March 31, 2019
Even as farmers markets and local food movements gain popularity amongst consumers, the reality is that in order to feed a hungry planet that is expected to exceed 9.7 billion people by 2050, we will need to rely on the efficiencies of modern, conventional agricultural.
And while producers are already great at what they do — using far fewer resources than ever before to produce an abundance of safe and affordable food — there is always room for improvement.
As food producers, we’ll need to rely on agricultural scientists and researchers to help us implement advancements in production practices to further stretch how much nutritious food we can grow while creating the smallest planetary footprint.
According to the Supporters of Agricultural Research (SoAR) Foundation, the U.S. needs to increase its investment in agricultural research or risk falling further behind China.
Per a Texas AgriLife article, SoAR researchers have released a new report which identifies how to supercharge agricultural science in the U.S. in order for producers to best compete in the global marketplace.
An excerpt from the article reads, “The new report, ‘Retaking the Field: Science Breakthroughs for Thriving Farms and a Healthier Nation,’ highlights research projects in the five science breakthrough areas identified as the most important fields to advance in agriculture by the year 2030.”
These areas, which were determined by the National Academies of Sciences, Engineering and Medicine, are:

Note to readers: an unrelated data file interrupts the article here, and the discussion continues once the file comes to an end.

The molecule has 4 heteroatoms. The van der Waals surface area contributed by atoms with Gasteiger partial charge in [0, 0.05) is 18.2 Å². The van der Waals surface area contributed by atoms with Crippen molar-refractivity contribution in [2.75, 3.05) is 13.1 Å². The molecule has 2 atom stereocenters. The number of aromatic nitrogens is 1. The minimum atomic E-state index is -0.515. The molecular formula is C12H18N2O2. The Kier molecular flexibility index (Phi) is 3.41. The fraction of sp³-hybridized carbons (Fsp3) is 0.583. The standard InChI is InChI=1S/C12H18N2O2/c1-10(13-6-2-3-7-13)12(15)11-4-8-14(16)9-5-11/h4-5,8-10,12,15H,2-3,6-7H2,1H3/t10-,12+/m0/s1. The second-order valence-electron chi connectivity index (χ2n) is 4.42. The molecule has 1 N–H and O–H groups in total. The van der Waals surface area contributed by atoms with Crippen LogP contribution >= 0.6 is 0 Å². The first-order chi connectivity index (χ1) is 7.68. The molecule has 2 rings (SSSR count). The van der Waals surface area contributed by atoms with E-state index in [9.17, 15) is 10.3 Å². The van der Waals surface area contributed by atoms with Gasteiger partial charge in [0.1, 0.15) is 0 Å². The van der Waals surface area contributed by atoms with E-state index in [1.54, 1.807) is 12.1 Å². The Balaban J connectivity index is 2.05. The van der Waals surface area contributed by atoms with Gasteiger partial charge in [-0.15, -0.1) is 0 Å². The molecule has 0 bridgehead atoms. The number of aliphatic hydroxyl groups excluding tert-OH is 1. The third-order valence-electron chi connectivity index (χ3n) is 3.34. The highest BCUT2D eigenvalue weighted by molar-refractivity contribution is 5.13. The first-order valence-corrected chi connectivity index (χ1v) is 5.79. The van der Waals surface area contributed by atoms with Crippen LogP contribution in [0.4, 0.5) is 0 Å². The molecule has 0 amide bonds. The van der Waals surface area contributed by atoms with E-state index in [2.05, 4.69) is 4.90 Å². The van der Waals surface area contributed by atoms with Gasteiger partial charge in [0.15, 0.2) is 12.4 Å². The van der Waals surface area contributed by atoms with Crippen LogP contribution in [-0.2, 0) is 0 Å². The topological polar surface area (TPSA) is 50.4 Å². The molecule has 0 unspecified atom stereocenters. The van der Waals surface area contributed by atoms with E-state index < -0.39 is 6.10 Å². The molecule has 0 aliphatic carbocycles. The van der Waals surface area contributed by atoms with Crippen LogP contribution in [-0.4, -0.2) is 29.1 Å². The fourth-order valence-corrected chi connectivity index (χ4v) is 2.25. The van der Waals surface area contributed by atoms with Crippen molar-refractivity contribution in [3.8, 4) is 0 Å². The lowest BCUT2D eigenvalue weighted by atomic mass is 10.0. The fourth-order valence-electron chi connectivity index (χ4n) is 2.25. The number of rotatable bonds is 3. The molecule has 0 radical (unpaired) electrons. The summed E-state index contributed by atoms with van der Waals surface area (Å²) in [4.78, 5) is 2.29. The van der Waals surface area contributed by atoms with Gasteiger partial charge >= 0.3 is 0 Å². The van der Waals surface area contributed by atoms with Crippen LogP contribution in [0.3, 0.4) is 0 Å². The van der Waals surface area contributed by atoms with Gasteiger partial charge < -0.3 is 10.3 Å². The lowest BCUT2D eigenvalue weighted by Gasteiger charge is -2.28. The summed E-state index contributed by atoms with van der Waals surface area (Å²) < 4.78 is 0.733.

Data and informatics
“Investments in these five science breakthroughs will allow us to achieve a number of broader goals for food and agriculture in the U.S. in the next decade,” said Thomas Grumbly, SoAR president. “But these advancements aren’t possible without federal funding for the research needed to tackle agriculture’s greatest problems. Farmers are getting hammered right now and they need innovation to at least soften the blows.”
So what do these five areas look like in practice? Researchers have determined that by 2030, U.S. producers will need to be innovative in implementing the latest agricultural advancements in order to:
Reduce water use in agriculture by 20%.
Reduce fertilizer use by 15%.
Significantly reduce the need for fungicides and pesticides in plant production.
Radically reduce the incidence of infectious disease epidemics for livestock.
Reduce the incidence of foodborne illnesses by 50%.
Increase the availability of new plant varieties and animal products to deliver food with enhanced nutrient content.
To read the entire report, click here.
What does this look like for U.S. beef producers? We already have a great sustainability story to tell; however, in the years to come, consumers will demand more of our production practices. The ones to adapt will likely thrive, while others who fail to innovate may find themselves floundering.
Ask yourself, how can I be a better land manager to produce more beef per acre on my ranch? Once you have your answers, go out and put your theories to work. Your land, livestock and customers will thank you.
The opinions of Amanda Radke are not necessarily those of beefmagazine.com or Farm Progress.
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